Planning Your Oregon
One of the great things about planning an Oregon camping trip is the number of
options visitors have, both in things to do and see and in where to stay. With
nearly 100 state and federal Oregon campgrounds and even more privately owned
facilities, the challenge won't be finding Oregon campgrounds, it will be deciding
which ones to choose.
When to Go
For most people, work and school schedules often help determine when they can
take an Oregon vacation. Those with kids typically have to wait for the summer
months if they want to visit for more than a few days. For most this works
out great because Oregon weather is at its warmest, and it is the peak of the
travel season so all the Oregon campgrounds and attractions are open. Reservations
are recommended during the summer months as many of the most popular campgrounds
tend to fill up fast.
Many festivals are held in the summer, wild and cultivated flowers are in
bloom, and there is even a resident group of whales along the coast for those
that want to experience Oregon's legendary whale watching.
Whale watching is at its peak in March, making spring an ideal time to visit
Oregon, especially the coastal area. Snowmelt also increases the water levels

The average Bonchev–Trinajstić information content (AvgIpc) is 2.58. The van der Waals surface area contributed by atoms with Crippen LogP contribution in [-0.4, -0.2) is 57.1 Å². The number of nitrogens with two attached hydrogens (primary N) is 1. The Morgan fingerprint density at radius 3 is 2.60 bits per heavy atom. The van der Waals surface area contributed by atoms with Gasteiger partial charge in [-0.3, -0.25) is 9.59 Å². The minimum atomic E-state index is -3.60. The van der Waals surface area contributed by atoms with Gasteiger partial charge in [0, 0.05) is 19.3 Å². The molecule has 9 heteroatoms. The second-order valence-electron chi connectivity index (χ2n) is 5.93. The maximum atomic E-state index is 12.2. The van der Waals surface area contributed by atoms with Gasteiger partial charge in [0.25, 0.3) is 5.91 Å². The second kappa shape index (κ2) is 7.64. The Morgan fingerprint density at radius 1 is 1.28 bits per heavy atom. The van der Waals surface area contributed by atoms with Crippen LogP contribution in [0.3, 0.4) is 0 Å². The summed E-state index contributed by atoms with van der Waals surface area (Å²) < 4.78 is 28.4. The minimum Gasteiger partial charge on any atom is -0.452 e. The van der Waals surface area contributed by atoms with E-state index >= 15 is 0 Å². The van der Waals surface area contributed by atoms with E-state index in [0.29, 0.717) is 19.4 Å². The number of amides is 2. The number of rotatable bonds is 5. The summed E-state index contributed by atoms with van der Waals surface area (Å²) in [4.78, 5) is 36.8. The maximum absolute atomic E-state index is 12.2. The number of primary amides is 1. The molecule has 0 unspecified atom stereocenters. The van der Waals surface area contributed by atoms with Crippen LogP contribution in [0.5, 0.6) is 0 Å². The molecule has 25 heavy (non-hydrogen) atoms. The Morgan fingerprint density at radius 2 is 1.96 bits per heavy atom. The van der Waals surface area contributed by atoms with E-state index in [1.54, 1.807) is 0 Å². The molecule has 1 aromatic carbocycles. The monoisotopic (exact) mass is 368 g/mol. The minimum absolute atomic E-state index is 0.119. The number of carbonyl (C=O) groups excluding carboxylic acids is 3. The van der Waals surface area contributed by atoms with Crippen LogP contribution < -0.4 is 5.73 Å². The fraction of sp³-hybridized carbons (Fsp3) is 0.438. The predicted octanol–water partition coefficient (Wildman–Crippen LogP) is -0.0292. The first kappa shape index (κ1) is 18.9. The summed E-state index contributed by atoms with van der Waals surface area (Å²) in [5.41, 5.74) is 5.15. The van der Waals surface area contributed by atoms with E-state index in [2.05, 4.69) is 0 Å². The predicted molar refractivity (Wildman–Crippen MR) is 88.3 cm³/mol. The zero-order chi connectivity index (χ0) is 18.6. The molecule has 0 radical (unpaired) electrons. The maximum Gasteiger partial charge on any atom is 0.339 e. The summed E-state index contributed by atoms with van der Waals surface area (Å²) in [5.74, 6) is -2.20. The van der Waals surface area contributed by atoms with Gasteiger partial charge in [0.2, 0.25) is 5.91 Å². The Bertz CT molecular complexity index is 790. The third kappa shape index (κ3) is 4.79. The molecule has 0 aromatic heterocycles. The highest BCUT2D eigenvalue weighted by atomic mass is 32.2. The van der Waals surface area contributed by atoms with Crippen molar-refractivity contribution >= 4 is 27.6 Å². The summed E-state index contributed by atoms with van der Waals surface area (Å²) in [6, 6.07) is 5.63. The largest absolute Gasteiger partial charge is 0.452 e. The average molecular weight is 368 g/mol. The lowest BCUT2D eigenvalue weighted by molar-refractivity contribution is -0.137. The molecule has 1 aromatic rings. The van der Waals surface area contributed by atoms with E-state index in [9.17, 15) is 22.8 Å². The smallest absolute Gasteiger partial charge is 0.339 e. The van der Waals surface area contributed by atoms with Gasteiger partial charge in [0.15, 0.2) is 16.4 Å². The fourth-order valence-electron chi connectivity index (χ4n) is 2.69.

in rivers, creating churning rapids just waiting to be kayaked or rafted.
Autumn is a good time to visit if you plan to fish Oregon coastal rivers and
streams. Steelhead and salmon enter these waters to spawn beginning in September
and continuing into late fall. Forest Service offices provide information on
fishing conditions in their areas, as do websites for the local communities.
Fall is also a good time to visit one of Oregon's vineyards. The Willamette
Valley, slightly inland from Oregon's northwest coast, is known as wine country,
and there are numerous wineries that offer tours and tastings.
In addition to fishing and wine tasting, the fall foliage is in full color
and the Oregon camping sites are typically less crowded than in summer months.
Contact the Oregon Fall Foliage Hotline at 1-800-547-5445 to find peak color
times for the areas you plan to visit.
Winter is the perfect time to visit Oregon if you like skiing, snowboarding,
and other snow activities. In the winter months, average inland daytime temperatures
are often in the 40s. A second whale migration in December through January
makes a winter trip to the Oregon coast appealing as well. The ocean climate
helps keep temperatures relatively mild, and winter camping in Oregon can be
cozy and comfortable with proper clothing and camping equipment. Even in mid
January, temperatures often reach into the 50s in the coastal areas.
Many of the state park campgrounds remain open year round although running
water may not be available. Fewer families come to Oregon in the winter months,
so if you like quiet getaways, this may be the best time to visit Oregon.
Choosing Oregon Camping Sites
City living: Portland, Eugene and several other larger cities
in Oregon have numerous campsites close to town for those that want to be close
to the action but still enjoy the fun of RV travel or tenting it. Even Oregon's